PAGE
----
Free Web Conference • "Pet Professionals Best Practices Consensus Statement" (Access August 15 - 28, 2016)

A Panel Discussion

Sponsored by : Merck - Animal Health
Watch this On Demand Web conference to learn best practices developed for pet care and safety for pet professional businesses.

According to the American Pet Product Manufacturers of America’s Annual Report, more than 60 billion dollars were spent on our pets in the US in 2015. Of that, more than 5 billion was spent on grooming and boarding. Growth in this market is booming, first because pet ownership is on the rise, but also because most pet owners consider their pets to be family.

To remain competitive in this market, pet professional businesses must keep their pet owners happy and this means keeping pets happy…and healthy. This discussion brings together veterinary professionals and experts to recommend best practices for pet care and safety for pet professional businesses such as kennels, veterinary facilities, doggie daycares, dog walkers, groomers, and training facilities.

This Web conference will discuss:

  • Basic disease knowledge
  • Understanding of mechanisms of disease
  • Methods to prevent the spread of infectious disease

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About the Speakers

Edward Dubovi received his PhD in Microbiology at the School of Medicine, University of Pittsburgh in 1975. This was followed by postdoctoral training at the University of Virginia and University of North Carolina Schools of Medicine. He assumed his current position as Director of the Virology Section in the Animal Health Diagnostic Center (AHDC) at Cornell University in 1982. Dr. Dubovi ’s main interests lie in basic animal virology, diagnostic testing, and disease prevention. 

Ronald Schultz, PhD, DACVM Honorary, is the founding Chairman of the Department of Pathobiological Sciences at the University of Wisconsin-Madison School of Veterinary Medicine, he has been a professor of Veterinary Immunology since 1973.  He was the first president of the American Association of Veterinary Immunologists and is an honorary diplomate of the American College of Veterinary Microbiologists.  He received the Distinguished Veterinary Immunologist Award in 1988.  Dr. Schultz has served on the Vaccine Task Forces of the American Animal Hospital Association, the American Association of Feline Practitioners, and the World Small Animal Veterinary Association.  He has authored many publications, including the textbook Veterinary Immunology – Principles and Practice with Michael Day.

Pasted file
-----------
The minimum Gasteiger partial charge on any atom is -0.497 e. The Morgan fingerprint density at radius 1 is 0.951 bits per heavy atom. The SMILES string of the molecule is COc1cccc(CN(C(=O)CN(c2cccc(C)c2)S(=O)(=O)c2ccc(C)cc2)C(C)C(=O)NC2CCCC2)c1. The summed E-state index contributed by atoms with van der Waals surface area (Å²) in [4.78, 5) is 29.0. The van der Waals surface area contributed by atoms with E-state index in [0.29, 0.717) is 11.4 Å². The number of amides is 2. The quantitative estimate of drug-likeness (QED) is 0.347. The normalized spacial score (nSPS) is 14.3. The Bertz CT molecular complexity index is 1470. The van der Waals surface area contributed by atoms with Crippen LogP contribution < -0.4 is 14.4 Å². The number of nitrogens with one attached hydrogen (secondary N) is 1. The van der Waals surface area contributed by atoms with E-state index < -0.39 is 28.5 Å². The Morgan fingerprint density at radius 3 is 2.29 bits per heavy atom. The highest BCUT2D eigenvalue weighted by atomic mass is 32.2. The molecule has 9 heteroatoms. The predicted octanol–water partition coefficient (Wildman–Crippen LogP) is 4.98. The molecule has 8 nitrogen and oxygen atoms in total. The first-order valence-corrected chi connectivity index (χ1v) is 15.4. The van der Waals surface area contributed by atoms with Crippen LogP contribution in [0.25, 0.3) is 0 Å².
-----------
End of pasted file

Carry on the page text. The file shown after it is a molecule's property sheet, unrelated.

Brenda Dines, DVM, attended the University of Illinois Champaign-Urbana for her bachelor's in Animal Science in 2007 and further pursued her veterinary degree in 2011 at the University of Illinois. She is currently completing her master's in public health at the University of Illinois Chicago and also considering pursuing a residency in shelter medicine. She is currently employed as a shelter veterinarian full time, as well as part-time as an associate in a private practice in northwest Indiana.

Melissa Bourgeois, DVM, PhD, DACVM (Virology, Immunology) graduated from the University of Florida, College of Veterinary Medicine in 2007 with a DVM, and in 2010 with a PhD in veterinary medicine, focusing on gene expression in the equine host following West Nile virus infection. Dr. Bourgeois became a diplomate of the American College of Veterinary Microbiologists (ACVM) in virology (2011) and immunology (2013). Since July 2015, Dr. Bourgeois has worked for Merck Animal Health as a senior drug safety specialist.

Carmen Rustenbeck has been involved in non-profit work for over 20 years and active in the pet care industry since 2004. By creating and implementing a development plan that details how the organization gains members to create a powerful voice for the industry, and identifying areas of service never before provided to our industry. As Founder and Executive Director of IBPSA, Carmen is committed to building a member-centered organization that promotes the best practices and strategies for helping our industry reach its full potential.

Debra A. Vey Voda-Hamilton has 30 years of experience as a practicing litigator. Her focus for the past 4 years is working as a mediator to resolve disputes between people involving animals. Hamilton Law and Mediation, PLLC (HLM), is the first solo mediation practice dedicated to helping people resolve conflicts involving animals. HLM uses alternative dispute resolution to help resolve divorce disagreements over the family pet, neighbor arguments over a barking dog, vet and pet service providers and their client’s misunderstandings.

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